Trainee doctor from Grantham suspended after claiming nearly £10,000 in sick pay while working for United Lincolnshire Hospital Trust
A trainee doctor who claimed nearly £10,000 in sick pay while working for another NHS trust has been suspended for her “serious misconduct”.
Dr Tracy Landu-Landu, who lives in Grantham, claimed £9,865.52 from the former St Helens and Knowsley Teaching Hospitals NHS Trust in statutory sick pay, while working 38 locum shifts under the United Lincolnshire Hospitals Trust (ULHT).
The locum shifts that Dr Landu-Landu worked were between August 25, 2020 and December 21, 2020 at Boston Pilgrim Hospital and Lincoln County Hospital, which are both part of the ULHT.
After a Medical Practitioners Tribunal Service held in Manchester, Dr Landu-Landu was suspended for nine months due to serious professional misconduct.
The concerns were first raised with the General Medical Council (GMC) after an investigation by the St Helen’s and Knowsley trust, which concluded in April 2022.
Katie Jones, counsel for GMC, told the tribunal that Dr Landu-Landu’s actions had “brought the profession into disrepute” as a result of her “dishonesty”.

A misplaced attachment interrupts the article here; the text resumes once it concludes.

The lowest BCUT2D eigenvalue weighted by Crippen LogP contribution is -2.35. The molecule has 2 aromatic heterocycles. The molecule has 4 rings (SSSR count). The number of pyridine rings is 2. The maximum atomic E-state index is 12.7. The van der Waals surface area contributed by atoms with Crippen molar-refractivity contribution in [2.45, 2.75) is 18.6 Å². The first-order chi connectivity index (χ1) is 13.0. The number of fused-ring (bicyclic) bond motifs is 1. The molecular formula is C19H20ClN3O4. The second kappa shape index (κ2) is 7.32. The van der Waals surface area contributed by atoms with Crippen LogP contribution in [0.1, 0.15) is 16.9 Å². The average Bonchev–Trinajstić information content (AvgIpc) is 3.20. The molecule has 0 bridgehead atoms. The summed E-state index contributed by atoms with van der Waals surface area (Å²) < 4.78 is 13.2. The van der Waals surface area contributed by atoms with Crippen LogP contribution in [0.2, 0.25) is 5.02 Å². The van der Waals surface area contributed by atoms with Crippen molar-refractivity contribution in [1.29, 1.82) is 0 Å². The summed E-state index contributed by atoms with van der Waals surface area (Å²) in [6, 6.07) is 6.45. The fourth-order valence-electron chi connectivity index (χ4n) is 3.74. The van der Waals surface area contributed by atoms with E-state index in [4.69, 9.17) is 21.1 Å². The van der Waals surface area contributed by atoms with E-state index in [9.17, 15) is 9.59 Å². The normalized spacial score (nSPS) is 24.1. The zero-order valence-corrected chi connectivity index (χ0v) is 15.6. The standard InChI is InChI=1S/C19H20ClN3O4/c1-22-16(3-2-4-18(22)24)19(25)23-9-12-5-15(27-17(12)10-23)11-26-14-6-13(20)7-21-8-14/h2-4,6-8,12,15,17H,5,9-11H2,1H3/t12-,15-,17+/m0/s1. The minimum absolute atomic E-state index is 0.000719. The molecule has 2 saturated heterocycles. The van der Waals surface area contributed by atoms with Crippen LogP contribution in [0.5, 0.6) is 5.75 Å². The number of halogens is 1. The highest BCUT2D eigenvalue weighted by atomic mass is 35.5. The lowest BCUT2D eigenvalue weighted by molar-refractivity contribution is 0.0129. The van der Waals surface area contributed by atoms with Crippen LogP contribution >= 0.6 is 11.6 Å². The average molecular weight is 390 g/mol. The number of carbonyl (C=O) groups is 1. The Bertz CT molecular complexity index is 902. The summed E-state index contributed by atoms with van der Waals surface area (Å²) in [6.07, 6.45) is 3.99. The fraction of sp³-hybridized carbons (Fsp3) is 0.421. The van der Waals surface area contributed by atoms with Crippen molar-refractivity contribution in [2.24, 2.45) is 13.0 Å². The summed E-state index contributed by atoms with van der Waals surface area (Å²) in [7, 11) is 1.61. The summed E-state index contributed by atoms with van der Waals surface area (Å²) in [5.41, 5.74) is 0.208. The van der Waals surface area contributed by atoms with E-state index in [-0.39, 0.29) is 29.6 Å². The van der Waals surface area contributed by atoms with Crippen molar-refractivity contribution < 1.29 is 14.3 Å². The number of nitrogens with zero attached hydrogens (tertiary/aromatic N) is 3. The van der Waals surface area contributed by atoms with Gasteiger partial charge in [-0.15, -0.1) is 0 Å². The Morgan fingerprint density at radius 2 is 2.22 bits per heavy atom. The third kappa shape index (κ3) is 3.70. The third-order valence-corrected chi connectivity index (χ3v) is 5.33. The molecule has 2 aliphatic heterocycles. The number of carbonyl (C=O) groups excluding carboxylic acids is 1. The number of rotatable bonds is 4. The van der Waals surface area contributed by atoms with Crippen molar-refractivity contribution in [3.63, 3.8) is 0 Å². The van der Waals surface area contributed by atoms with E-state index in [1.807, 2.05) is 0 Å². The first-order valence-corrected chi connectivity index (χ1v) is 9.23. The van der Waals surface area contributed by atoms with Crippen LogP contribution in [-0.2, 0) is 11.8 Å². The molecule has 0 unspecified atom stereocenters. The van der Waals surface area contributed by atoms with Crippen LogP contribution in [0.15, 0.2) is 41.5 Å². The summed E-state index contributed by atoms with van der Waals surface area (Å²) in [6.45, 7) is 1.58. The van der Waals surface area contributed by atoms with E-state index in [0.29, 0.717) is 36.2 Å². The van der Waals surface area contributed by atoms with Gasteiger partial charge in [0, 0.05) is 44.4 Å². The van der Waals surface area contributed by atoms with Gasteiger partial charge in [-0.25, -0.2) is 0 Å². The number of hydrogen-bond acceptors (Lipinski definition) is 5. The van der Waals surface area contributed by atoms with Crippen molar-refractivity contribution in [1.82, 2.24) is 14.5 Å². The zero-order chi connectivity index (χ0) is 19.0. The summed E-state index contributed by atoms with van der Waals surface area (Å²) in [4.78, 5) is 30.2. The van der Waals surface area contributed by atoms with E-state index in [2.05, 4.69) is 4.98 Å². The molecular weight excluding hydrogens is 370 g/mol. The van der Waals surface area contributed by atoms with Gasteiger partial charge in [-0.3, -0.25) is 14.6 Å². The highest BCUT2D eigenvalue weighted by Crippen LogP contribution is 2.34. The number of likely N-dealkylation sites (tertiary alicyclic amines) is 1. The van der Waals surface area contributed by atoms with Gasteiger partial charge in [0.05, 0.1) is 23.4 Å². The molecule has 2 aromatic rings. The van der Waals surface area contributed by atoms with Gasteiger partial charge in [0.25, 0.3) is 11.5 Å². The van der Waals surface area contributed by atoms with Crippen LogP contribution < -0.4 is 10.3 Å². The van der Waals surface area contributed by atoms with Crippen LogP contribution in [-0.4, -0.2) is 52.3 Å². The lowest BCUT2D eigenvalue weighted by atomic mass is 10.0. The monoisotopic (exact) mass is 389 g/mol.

In December 2020, Dr Landu-Landu received a call from the trust’s HR partner asking if she was working off sick.
Dr Landu-Landu told the tribunal that she explained that she was “not in a position to talk due to the stress caused by recent life events”.
She explained at the time that she was not on sick leave and was asked by her lead employer to get a sick note.
Ms Jones told the tribunal that at the time of this call, she had the “chance” to “admit what she had done”.
Dr Landu-Landu told the tribunal that as the “incident occurred a while ago” she had time to “reflect on her actions” and knew “she had done wrong”.
It was determined that Dr Landu-Landu’s actions were serious as her “conduct fell well short of what was expected as a medical professional”.
As a result, a nine month suspension was determined as an “appropriate sanction to mark the seriousness” of her actions.
The tribunal said this would “meet the need to maintain public confidence in the professional and have a deterrent effect, to send out a signal to Dr Landu-Landu, other members of the profession and the public, that her behaviour was unbefitting of a registered doctor”.
Dr Landu-Landu said the suspension would also give her time to pay back the money, of which she claimed she would be able to repay within 18 months.
The tribunal noted that: “Dr Landu-Landu has expressed regret and remorse for how she behaved.”
It was also determined a hearing would be held shortly before the nine month suspension was up to see how Dr Landu-Landu had “developed insight, remediated and reflected on her misconduct”.